Statutory interest - Scotland
In the field of civil justice, pending procedures and proceedings initiated before the end of the transition period will continue under EU law. The e-Justice Portal, on the basis of a mutual agreement with the UK, will maintain the relevant information related to the United Kingdom until the end of 2022.
TABLE OF CONTENTS
- 1 Is "statutory interest" provided for in the Member State? If so, how is "statutory interest" defined in this Member State?
- 2 If yes, what is the amount/rate and legal basis for it? If different rates of statutory interest are provided for, what circumstances and conditions apply?
- 3 If necessary, is there further information available on how to calculate statutory interest?
- 4 Is there free online access available to the legal basis mentioned above?
1 Is "statutory interest" provided for in the Member State? If so, how is "statutory interest" defined in this Member State?
Statutory interest is the interest rate that the law prescribes can be applied to an outstanding claim for a sum of money. The law of Scotland does provide for statutory interest to be applied in appropriate cases.
2 If yes, what is the amount/rate and legal basis for it? If different rates of statutory interest are provided for, what circumstances and conditions apply?
Amount/rate of the statutory interest
Criteria for the application of the statutory interest
(if necessary, for example delay, consumer contract, etc.)
Where no other statutory interest rate or contractual interest rate applies a creditor can claim interest at an annual rate of 8% on the amount of a court decree or extract.
Sheriff Courts (Scotland) Extracts Act 1892 section 9, as substituted by article 1 of the Act of Sederunt (Interest in Sheriff Court Decrees or Extracts) 1975 (SI 1975/948) and amended by article 2 of the Act of Sederunt (Interest in Sheriff Court Decrees and Extracts) 1993 (SI 1993/769) - Sets the judicial interest rate at 8% per annum.
Act of Sederunt (Rules of the Court of Session 1994 (SI 1994/1443) Rule 7.7 - Sets the judicial interest rate at 8%.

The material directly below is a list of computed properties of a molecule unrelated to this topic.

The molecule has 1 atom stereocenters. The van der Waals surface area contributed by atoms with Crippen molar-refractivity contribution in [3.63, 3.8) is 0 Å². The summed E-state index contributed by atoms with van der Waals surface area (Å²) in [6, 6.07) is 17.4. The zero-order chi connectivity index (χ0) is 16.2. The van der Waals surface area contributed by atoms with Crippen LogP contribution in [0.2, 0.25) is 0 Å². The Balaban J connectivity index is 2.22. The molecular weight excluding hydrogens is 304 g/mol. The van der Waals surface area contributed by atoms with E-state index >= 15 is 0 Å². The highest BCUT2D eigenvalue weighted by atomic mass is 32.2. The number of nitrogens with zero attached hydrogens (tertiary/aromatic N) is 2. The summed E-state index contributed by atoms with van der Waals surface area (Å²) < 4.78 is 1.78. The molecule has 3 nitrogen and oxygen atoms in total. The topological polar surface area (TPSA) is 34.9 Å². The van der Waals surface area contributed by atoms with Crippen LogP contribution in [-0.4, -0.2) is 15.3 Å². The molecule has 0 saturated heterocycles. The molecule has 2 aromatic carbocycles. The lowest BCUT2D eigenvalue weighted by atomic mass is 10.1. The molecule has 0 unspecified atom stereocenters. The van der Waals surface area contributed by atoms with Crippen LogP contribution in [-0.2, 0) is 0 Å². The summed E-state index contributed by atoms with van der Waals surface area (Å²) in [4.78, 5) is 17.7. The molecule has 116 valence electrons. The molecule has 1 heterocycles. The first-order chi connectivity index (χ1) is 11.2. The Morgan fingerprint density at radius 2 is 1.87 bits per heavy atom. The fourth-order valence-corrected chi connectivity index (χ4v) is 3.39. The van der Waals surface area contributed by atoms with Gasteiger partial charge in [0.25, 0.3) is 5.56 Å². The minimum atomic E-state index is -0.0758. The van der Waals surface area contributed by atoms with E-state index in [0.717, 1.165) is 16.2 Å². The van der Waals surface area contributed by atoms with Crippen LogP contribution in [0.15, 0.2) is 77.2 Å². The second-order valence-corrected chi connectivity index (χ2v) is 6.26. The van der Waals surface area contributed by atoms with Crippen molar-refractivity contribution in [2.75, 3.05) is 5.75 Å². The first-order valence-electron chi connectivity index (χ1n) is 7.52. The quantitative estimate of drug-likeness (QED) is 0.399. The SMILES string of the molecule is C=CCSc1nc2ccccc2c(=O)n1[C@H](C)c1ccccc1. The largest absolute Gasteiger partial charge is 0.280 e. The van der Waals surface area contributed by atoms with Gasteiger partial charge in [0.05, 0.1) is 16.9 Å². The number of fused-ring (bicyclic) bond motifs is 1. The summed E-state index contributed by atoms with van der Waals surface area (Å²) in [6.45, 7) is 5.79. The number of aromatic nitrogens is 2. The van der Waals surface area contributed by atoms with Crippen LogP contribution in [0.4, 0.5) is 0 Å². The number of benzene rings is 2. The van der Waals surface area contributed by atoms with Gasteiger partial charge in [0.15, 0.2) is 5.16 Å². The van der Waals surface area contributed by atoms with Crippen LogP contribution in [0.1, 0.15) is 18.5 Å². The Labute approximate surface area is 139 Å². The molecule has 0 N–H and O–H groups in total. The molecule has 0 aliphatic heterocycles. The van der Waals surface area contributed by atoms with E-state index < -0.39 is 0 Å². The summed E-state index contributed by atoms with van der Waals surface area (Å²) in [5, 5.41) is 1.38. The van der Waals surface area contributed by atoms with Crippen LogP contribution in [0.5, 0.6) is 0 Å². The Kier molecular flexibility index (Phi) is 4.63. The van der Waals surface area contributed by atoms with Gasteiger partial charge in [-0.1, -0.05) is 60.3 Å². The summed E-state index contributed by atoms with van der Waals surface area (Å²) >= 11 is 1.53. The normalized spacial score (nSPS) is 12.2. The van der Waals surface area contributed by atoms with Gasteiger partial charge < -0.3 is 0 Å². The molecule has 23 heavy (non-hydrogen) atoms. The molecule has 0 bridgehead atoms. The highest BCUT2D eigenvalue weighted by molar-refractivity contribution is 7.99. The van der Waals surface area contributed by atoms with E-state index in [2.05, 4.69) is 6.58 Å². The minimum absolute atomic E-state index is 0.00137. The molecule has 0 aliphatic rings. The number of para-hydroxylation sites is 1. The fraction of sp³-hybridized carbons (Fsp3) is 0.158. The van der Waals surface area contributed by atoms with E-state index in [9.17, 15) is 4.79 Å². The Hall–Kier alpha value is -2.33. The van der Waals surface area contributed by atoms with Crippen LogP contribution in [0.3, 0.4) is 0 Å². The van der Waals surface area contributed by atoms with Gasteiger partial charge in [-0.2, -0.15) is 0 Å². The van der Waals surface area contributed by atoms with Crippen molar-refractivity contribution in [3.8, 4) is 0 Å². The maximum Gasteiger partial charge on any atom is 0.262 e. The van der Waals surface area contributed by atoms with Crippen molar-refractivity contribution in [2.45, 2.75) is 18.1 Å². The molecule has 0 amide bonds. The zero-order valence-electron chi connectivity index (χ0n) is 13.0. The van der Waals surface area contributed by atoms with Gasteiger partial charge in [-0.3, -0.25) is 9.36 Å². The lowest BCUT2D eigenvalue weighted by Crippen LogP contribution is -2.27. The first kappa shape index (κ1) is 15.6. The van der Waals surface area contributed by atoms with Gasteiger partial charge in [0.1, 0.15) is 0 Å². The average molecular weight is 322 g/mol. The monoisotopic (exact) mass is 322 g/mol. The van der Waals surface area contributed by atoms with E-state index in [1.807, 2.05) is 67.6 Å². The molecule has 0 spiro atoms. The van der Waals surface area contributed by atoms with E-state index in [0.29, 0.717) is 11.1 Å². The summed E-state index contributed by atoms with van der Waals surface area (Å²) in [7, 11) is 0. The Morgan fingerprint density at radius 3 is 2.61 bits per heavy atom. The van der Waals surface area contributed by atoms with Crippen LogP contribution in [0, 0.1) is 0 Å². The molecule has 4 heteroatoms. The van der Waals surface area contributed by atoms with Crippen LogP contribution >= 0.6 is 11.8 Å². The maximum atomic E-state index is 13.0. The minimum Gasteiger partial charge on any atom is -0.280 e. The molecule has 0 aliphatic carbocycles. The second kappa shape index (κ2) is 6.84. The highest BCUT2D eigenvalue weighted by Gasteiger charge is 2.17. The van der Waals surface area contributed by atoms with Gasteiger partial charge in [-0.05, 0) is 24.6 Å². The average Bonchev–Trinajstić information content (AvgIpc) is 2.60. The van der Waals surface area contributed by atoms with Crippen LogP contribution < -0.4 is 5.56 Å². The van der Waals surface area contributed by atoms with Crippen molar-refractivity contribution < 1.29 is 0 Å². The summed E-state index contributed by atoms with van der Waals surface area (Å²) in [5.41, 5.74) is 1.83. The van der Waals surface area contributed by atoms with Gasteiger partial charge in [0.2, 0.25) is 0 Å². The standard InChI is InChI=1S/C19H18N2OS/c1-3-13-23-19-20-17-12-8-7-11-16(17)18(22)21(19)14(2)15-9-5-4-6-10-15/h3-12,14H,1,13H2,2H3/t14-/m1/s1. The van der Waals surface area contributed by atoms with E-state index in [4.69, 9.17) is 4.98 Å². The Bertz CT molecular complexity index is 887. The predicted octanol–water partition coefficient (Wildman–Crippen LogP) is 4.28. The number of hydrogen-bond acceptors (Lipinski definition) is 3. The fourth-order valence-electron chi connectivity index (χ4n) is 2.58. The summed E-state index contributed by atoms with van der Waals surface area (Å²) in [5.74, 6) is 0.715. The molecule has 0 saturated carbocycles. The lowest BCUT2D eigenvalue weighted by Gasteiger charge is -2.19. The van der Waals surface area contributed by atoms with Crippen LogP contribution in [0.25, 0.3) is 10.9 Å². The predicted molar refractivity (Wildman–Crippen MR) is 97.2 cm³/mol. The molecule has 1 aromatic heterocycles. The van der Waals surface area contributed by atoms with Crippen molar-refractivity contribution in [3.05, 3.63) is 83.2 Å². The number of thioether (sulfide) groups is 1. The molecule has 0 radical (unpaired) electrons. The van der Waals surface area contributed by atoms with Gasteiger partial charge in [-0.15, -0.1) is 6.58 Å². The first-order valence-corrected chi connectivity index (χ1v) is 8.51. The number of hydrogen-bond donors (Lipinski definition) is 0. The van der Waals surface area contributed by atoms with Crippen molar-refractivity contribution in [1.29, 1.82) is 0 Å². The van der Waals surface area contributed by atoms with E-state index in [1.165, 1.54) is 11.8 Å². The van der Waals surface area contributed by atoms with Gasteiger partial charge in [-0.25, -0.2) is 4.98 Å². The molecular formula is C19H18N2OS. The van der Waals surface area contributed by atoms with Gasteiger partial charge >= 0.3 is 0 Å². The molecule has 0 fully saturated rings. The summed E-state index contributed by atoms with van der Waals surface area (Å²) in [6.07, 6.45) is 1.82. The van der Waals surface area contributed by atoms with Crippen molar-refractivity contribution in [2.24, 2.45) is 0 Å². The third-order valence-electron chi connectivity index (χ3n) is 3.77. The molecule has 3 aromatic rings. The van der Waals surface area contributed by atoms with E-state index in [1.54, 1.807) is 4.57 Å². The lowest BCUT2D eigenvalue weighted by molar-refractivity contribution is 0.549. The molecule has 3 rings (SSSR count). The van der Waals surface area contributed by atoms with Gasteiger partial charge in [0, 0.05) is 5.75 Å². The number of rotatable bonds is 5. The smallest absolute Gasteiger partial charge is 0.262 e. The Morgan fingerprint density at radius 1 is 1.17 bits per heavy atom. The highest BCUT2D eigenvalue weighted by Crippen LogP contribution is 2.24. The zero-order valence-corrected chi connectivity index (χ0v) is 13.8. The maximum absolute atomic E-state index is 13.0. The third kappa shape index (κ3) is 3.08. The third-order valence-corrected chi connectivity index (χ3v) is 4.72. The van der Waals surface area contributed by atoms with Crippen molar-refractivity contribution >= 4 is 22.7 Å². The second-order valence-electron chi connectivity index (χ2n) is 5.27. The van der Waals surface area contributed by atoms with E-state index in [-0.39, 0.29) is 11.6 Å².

Employment Tribunals (Interest) Order 1990 (SI 1990/479) Articles 3-4 – Applies the "42 day rule" and interest at rate specified in section 17 of the Judgments Act 1838 (which, as amended by article 2 of the Judgment Debts (Rate of Interest) Order 1993 (SSI 1993/564), is 8%).
Employment Tribunals (Interest on Awards in Discrimination Cases) 1996 (SI 1996/2803) Article 8 - Interest applies from the day after the date of the decision at the rate fixed, for the time being, by section 9 of the Sheriff Courts (Scotland) Extracts Act 1892.
8% above the Bank of England base rate.
For commercial debts, the Late Payments of Commercial Debt (Interest) Act 1998 provides that interest is payable on debts due in order to protect suppliers whose financial position makes them vulnerable if their qualifying debts are paid late and to generally deter the late payment of qualifying debts.
Late Payments of Commercial Debt (Interest) Act 1998 (rate specified by article 4 of the Late Payment of Commercial Debts (Rate of Interest) (Scotland) Order 2002 (SSI 2002/336)).
Such rate as the court may determine
Court of Session Act 1988 section 42 - Interest may awarded where an appeal to the House of Lords is dismissed for want of prosecution. The rate of interest, simple or compound, is as the Inner House of the Court of Session thinks fit.
Interest on Damages (Scotland)
3 If necessary, is there further information available on how to calculate statutory interest?
Interest may be claimed from the date when the sum became due. Generally simple interest applies. The United Kingdom Supreme Court may, when hearing an appeal from the Inner House of the Court of Session, make such order with regard to interest, simple or compound, as it thinks fit.
4 Is there free online access available to the legal basis mentioned above?
The relevant legislation can be found at the following links:Act of Sederunt (Rules of the Court of Session 1994
The national language version of this page is maintained by the respective EJN contact point. The translations have been done by the European Commission service. Possible changes introduced in the original by the competent national authority may not be yet reflected in the translations. Neither the EJN nor the European Commission accept responsibility or liability whatsoever with regard to any information or data contained or referred to in this document. Please refer to the legal notice to see copyright rules for the Member State responsible for this page.
Last update: 25/04/2019